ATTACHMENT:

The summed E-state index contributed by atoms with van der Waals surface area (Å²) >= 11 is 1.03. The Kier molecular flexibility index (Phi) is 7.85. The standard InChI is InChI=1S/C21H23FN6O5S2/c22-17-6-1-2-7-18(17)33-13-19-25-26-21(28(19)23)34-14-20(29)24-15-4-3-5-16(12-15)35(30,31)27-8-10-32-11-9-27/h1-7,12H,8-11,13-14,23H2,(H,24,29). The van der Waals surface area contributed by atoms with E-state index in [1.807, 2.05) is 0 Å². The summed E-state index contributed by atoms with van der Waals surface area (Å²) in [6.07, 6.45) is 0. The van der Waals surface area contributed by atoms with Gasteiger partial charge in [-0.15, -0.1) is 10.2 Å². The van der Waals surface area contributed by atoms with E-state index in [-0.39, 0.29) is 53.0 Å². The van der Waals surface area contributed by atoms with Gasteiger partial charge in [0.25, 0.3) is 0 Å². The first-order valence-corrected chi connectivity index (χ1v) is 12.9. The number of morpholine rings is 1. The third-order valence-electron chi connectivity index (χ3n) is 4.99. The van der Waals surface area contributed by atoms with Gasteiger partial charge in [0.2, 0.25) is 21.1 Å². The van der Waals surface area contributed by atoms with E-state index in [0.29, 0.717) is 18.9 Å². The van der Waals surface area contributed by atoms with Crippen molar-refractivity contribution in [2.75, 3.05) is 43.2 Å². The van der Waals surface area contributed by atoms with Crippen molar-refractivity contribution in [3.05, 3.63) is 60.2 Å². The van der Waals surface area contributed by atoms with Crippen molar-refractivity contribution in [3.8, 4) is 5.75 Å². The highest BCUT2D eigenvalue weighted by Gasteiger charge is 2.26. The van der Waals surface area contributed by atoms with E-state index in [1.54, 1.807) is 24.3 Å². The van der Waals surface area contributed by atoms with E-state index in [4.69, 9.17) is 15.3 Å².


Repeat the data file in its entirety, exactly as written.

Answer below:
The summed E-state index contributed by atoms with van der Waals surface area (Å²) >= 11 is 1.03. The Kier molecular flexibility index (Phi) is 7.85. The standard InChI is InChI=1S/C21H23FN6O5S2/c22-17-6-1-2-7-18(17)33-13-19-25-26-21(28(19)23)34-14-20(29)24-15-4-3-5-16(12-15)35(30,31)27-8-10-32-11-9-27/h1-7,12H,8-11,13-14,23H2,(H,24,29). The van der Waals surface area contributed by atoms with E-state index in [1.807, 2.05) is 0 Å². The summed E-state index contributed by atoms with van der Waals surface area (Å²) in [6.07, 6.45) is 0. The van der Waals surface area contributed by atoms with Gasteiger partial charge in [-0.15, -0.1) is 10.2 Å². The van der Waals surface area contributed by atoms with E-state index in [-0.39, 0.29) is 53.0 Å². The van der Waals surface area contributed by atoms with Gasteiger partial charge in [0.25, 0.3) is 0 Å². The first-order valence-corrected chi connectivity index (χ1v) is 12.9. The number of morpholine rings is 1. The third-order valence-electron chi connectivity index (χ3n) is 4.99. The van der Waals surface area contributed by atoms with Gasteiger partial charge in [0.2, 0.25) is 21.1 Å². The van der Waals surface area contributed by atoms with E-state index in [0.29, 0.717) is 18.9 Å². The van der Waals surface area contributed by atoms with Crippen molar-refractivity contribution in [2.75, 3.05) is 43.2 Å². The van der Waals surface area contributed by atoms with Crippen molar-refractivity contribution in [3.05, 3.63) is 60.2 Å². The van der Waals surface area contributed by atoms with Crippen molar-refractivity contribution in [3.8, 4) is 5.75 Å². The highest BCUT2D eigenvalue weighted by Gasteiger charge is 2.26. The van der Waals surface area contributed by atoms with E-state index in [1.54, 1.807) is 24.3 Å². The van der Waals surface area contributed by atoms with E-state index in [4.69, 9.17) is 15.3 Å².